Charlie Engman: Photographers I really chase after range from Rinko Kawauchi with her very ephemeral, spontaneous, and color-driven approach to the more constructed work of Francesca Woodman or Boyd Webb. But, really, any convincing photograph does me right.

DD: Where would you most like to shoot next?
Charlie Engman: I’ve just moved, so I’m excited to try out the new place, but I also want to see how it feels to really control and design a space myself a la someone like Gregory Crewdson.

DD: What inspired you to start this body of work?
Charlie Engman: I’m very involved with contemporary dance and performance, so I have a particularly productive relationship with my/the body; I very much recognize it as material, as well as the center of a whole lot of emotional activity. The work pretty naturally came out of that relationship, and domestic space came into it as a somewhat logical extension—that’s where most of our bodies spend most of their time and leave most traces.

DD: What is the appeal of the surroundings you choose? What inspires you to mimic, and incorporate yourself with them?
Charlie Engman: I try not to search too deep for motivations or inspirations, but I think the immediacy I mentioned earlier is a big factor. Reaching out and touching something, appending yourself to something, manipulating, arranging, and placing something somewhere—I feel these immediate physical and visual actions are somehow really important and special. It’s weird, but when I describe my photographs I often find myself miming the action of pushing a button or picturing soft-serve ice cream being swirled into a cone. That’s probably it.

DD: The contents of your images could be described as sculptural. Do you feel that the photography is an important part of the process, and the final piece, or is it merely to document?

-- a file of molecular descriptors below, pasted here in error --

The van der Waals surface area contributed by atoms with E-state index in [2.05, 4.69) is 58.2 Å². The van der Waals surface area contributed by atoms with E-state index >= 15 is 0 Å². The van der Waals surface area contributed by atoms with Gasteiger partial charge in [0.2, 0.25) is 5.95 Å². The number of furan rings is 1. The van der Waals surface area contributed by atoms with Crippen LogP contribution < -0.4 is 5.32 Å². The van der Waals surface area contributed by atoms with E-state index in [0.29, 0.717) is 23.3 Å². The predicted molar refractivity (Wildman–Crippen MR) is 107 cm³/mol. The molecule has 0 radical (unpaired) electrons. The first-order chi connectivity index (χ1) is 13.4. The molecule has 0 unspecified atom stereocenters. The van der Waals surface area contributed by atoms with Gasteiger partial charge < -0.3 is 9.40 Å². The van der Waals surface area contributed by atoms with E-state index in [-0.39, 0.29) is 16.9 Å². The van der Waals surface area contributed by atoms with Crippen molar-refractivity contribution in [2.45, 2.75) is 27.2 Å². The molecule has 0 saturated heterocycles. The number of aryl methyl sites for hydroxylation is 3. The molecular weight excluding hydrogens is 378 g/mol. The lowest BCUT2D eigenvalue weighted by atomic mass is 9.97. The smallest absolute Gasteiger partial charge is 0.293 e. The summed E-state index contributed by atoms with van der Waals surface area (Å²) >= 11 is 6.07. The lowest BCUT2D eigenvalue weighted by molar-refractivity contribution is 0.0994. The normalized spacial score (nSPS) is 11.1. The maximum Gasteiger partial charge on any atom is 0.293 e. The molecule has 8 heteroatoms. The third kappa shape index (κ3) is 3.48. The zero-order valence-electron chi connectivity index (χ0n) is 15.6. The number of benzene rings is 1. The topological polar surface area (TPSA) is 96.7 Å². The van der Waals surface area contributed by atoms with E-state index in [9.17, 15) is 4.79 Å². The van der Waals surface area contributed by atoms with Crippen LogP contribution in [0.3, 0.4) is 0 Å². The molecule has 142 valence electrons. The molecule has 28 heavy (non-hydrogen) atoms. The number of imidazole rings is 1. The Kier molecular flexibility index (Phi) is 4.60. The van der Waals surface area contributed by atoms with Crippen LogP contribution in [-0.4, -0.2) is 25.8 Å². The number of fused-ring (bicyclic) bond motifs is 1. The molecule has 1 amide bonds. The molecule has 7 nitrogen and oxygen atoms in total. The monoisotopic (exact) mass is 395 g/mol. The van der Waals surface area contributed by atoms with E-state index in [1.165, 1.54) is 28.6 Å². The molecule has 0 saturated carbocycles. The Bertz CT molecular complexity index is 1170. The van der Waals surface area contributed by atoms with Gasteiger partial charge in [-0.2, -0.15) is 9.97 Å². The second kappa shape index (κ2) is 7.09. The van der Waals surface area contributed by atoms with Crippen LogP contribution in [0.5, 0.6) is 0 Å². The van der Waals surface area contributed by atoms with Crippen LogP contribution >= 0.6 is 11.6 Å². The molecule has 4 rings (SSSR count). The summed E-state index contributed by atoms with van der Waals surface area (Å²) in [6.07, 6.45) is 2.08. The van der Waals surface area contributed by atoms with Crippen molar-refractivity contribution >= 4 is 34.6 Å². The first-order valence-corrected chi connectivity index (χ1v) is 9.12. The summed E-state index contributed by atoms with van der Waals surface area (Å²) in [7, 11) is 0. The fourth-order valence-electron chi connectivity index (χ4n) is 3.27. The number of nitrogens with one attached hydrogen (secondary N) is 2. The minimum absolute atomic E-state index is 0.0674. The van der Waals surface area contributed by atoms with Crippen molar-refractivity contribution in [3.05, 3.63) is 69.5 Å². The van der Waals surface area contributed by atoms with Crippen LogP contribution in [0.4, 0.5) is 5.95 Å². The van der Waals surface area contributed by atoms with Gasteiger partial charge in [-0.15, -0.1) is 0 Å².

Charlie Engman: That’s a really good, hard question. Very recently I’ve started making sculpture and focusing on physical objects, but I’m having a hard time letting go of the flatness and controlling viewpoint of 2-D work. A lot of my work hinges on obfuscation and the isolation of specific elements, and I really use the frame of the photograph for all it’s worth! But I also make films and do performance, so in many ways, yes, the still photographs do feel more like storyboards or sketches than photographs in their own right. I try not to put my work into any kind of hierarchy, though.

DD: Do you feel humor is important to your work?
Charlie Engman: I don’t think I ever specifically set out to achieve humor in my images, but I always welcome it when it appears and hope that it does. The body (and the space around it) can be awkward, especially when under scrutiny, and I think it’s important to highlight those moments as well as the darker, more rarified ones. Also, because I work a lot with the naked body, I really rely on the oblique humor of The Nude to combat a quote-on-quote nude aesthetic. There is a lot of nude photography/self-portraiture out there, particularly on flickr, and as a “genre” and a general social phenomenon it carries a lot of baggage that I try to avoid but don’t deny. The nude form, or the suggestion of it, is essential to my work, but is not, I hope, the fulcrum.